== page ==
Regulation 73(1) of the new Public Contracts Regulations 2015 requires contracting authorities to include in every public contract which they award, provisions allowing the authority to terminate the contract where any one of three grounds apply – in summary these are (a) material contract amendment which ought to have been subject to a new procurement, (b) Contractor ought to have been excluded from the process on a mandatory exclusion ground in regulation 57(1), and (c) serious infringement of Treaty/Directive obligations declared by the CJEU under infringement proceedings.
If a public contract doesn’t contain the provision described in regulation 73(1), regulation 73(3) will imply such a provision into the contract, allowing the contracting authority to terminate on giving reasonable notice. However, given that regulation 73(1) contains an express obligation on contracting authorities, and since it is preferable for authorities to be able to manage the process of such termination, it is advisable to include relevant drafting rather than have the provision be implied by law. The relevant clause ought to set out the process for such termination, and deal with any consequential matters arising from it.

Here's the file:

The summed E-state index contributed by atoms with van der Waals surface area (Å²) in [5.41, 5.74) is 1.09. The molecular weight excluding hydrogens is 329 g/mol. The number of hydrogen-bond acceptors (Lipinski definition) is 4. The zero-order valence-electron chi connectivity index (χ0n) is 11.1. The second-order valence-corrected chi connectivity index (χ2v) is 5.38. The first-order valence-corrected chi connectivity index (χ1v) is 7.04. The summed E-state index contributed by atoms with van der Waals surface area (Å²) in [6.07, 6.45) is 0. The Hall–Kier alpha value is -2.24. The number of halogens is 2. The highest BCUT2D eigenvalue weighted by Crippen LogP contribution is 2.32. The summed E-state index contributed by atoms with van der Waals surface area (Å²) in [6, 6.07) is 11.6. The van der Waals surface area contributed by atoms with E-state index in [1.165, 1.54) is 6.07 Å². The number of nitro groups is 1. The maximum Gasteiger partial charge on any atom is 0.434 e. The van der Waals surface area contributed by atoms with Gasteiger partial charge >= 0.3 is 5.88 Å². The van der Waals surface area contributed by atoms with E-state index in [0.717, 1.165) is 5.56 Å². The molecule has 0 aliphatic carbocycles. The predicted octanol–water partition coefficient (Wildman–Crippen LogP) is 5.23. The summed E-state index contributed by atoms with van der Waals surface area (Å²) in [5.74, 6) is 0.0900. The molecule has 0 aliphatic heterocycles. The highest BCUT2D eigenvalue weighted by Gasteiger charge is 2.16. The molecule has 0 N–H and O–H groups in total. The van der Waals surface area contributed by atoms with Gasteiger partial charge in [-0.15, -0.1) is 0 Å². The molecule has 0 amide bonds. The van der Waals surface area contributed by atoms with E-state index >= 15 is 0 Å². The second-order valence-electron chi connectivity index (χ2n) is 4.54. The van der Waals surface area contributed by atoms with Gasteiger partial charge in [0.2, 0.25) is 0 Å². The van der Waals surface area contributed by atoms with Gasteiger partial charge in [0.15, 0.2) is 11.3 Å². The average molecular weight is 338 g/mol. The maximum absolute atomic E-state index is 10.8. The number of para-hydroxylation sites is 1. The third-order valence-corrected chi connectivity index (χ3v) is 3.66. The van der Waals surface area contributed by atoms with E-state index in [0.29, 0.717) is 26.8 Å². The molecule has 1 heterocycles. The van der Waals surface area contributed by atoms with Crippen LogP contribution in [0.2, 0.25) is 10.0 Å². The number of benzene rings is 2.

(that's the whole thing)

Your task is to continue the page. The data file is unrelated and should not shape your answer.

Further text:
This is the second in a series of articles on the Public Contracts Regulations 2015 prepared by members of Sharpe Pritchard’s procurement team, recognised leading providers of procurement advice nationally. Our clients include government departments, local authorities, housing associations and major private sector providers.